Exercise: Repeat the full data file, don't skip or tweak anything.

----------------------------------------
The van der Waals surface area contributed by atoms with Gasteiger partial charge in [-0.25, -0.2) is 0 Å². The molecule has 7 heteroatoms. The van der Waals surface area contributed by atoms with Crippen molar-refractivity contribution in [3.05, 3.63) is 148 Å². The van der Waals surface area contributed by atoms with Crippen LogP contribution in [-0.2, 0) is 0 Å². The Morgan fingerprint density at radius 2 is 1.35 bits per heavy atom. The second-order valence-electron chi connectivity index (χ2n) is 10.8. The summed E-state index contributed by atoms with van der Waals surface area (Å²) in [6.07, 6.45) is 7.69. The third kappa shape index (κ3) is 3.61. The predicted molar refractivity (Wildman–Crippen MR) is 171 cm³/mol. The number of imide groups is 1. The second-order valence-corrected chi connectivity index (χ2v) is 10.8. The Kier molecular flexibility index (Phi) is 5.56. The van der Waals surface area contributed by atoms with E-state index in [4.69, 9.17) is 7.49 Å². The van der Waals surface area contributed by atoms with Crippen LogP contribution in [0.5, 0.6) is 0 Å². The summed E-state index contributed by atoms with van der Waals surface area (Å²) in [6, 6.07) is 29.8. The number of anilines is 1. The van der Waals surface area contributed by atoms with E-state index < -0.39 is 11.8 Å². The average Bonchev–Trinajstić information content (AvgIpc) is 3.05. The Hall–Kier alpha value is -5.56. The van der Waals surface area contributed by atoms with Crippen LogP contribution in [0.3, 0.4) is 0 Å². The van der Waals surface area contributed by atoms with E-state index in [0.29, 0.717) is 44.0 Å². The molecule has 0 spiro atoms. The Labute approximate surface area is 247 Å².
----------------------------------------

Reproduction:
The van der Waals surface area contributed by atoms with Gasteiger partial charge in [-0.25, -0.2) is 0 Å². The molecule has 7 heteroatoms. The van der Waals surface area contributed by atoms with Crippen molar-refractivity contribution in [3.05, 3.63) is 148 Å². The van der Waals surface area contributed by atoms with Crippen LogP contribution in [-0.2, 0) is 0 Å². The Morgan fingerprint density at radius 2 is 1.35 bits per heavy atom. The second-order valence-electron chi connectivity index (χ2n) is 10.8. The summed E-state index contributed by atoms with van der Waals surface area (Å²) in [6.07, 6.45) is 7.69. The third kappa shape index (κ3) is 3.61. The predicted molar refractivity (Wildman–Crippen MR) is 171 cm³/mol. The number of imide groups is 1. The second-order valence-corrected chi connectivity index (χ2v) is 10.8. The Kier molecular flexibility index (Phi) is 5.56. The van der Waals surface area contributed by atoms with E-state index in [4.69, 9.17) is 7.49 Å². The van der Waals surface area contributed by atoms with Crippen LogP contribution in [0.5, 0.6) is 0 Å². The summed E-state index contributed by atoms with van der Waals surface area (Å²) in [6, 6.07) is 29.8. The number of anilines is 1. The van der Waals surface area contributed by atoms with E-state index < -0.39 is 11.8 Å². The average Bonchev–Trinajstić information content (AvgIpc) is 3.05. The Hall–Kier alpha value is -5.56. The van der Waals surface area contributed by atoms with Crippen LogP contribution in [0.3, 0.4) is 0 Å². The van der Waals surface area contributed by atoms with E-state index in [0.29, 0.717) is 44.0 Å². The molecule has 0 spiro atoms. The Labute approximate surface area is 247 Å².